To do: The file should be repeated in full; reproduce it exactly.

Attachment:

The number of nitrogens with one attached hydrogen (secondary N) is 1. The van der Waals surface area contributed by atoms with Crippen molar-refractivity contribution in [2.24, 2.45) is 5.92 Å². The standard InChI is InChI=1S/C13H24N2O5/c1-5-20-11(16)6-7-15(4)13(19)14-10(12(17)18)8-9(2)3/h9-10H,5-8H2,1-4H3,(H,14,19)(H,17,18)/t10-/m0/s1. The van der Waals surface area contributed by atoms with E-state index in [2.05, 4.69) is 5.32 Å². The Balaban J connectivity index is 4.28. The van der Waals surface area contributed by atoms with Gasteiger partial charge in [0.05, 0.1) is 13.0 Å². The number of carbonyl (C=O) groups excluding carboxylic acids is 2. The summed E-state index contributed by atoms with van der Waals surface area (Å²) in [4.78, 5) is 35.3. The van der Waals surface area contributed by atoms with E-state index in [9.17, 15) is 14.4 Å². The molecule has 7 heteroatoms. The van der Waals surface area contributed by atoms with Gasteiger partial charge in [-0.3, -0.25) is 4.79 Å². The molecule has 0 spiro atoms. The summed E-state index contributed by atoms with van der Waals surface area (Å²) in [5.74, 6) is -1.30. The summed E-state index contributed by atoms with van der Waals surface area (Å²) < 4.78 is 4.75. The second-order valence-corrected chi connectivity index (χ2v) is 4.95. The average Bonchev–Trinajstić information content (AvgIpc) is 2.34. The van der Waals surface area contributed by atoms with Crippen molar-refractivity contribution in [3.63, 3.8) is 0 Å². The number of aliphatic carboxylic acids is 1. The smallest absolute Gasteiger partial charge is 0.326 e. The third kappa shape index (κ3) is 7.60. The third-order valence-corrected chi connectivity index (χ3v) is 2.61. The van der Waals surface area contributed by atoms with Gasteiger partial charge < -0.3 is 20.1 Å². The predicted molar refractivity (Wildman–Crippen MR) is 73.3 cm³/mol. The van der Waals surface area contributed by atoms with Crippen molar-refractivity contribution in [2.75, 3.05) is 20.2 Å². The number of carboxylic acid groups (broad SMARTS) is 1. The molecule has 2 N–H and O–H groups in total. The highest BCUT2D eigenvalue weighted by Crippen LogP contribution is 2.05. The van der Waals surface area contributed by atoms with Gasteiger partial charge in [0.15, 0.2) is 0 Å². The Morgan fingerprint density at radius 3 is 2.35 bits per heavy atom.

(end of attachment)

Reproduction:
The number of nitrogens with one attached hydrogen (secondary N) is 1. The van der Waals surface area contributed by atoms with Crippen molar-refractivity contribution in [2.24, 2.45) is 5.92 Å². The standard InChI is InChI=1S/C13H24N2O5/c1-5-20-11(16)6-7-15(4)13(19)14-10(12(17)18)8-9(2)3/h9-10H,5-8H2,1-4H3,(H,14,19)(H,17,18)/t10-/m0/s1. The van der Waals surface area contributed by atoms with E-state index in [2.05, 4.69) is 5.32 Å². The Balaban J connectivity index is 4.28. The van der Waals surface area contributed by atoms with Gasteiger partial charge in [0.05, 0.1) is 13.0 Å². The number of carbonyl (C=O) groups excluding carboxylic acids is 2. The summed E-state index contributed by atoms with van der Waals surface area (Å²) in [4.78, 5) is 35.3. The van der Waals surface area contributed by atoms with E-state index in [9.17, 15) is 14.4 Å². The molecule has 7 heteroatoms. The van der Waals surface area contributed by atoms with Gasteiger partial charge in [-0.3, -0.25) is 4.79 Å². The molecule has 0 spiro atoms. The summed E-state index contributed by atoms with van der Waals surface area (Å²) in [5.74, 6) is -1.30. The summed E-state index contributed by atoms with van der Waals surface area (Å²) < 4.78 is 4.75. The second-order valence-corrected chi connectivity index (χ2v) is 4.95. The average Bonchev–Trinajstić information content (AvgIpc) is 2.34. The van der Waals surface area contributed by atoms with Crippen molar-refractivity contribution in [3.63, 3.8) is 0 Å². The number of aliphatic carboxylic acids is 1. The smallest absolute Gasteiger partial charge is 0.326 e. The third kappa shape index (κ3) is 7.60. The third-order valence-corrected chi connectivity index (χ3v) is 2.61. The van der Waals surface area contributed by atoms with Gasteiger partial charge < -0.3 is 20.1 Å². The predicted molar refractivity (Wildman–Crippen MR) is 73.3 cm³/mol. The van der Waals surface area contributed by atoms with Crippen molar-refractivity contribution in [2.75, 3.05) is 20.2 Å². The number of carboxylic acid groups (broad SMARTS) is 1. The molecule has 2 N–H and O–H groups in total. The highest BCUT2D eigenvalue weighted by Crippen LogP contribution is 2.05. The van der Waals surface area contributed by atoms with Gasteiger partial charge in [0.15, 0.2) is 0 Å². The Morgan fingerprint density at radius 3 is 2.35 bits per heavy atom.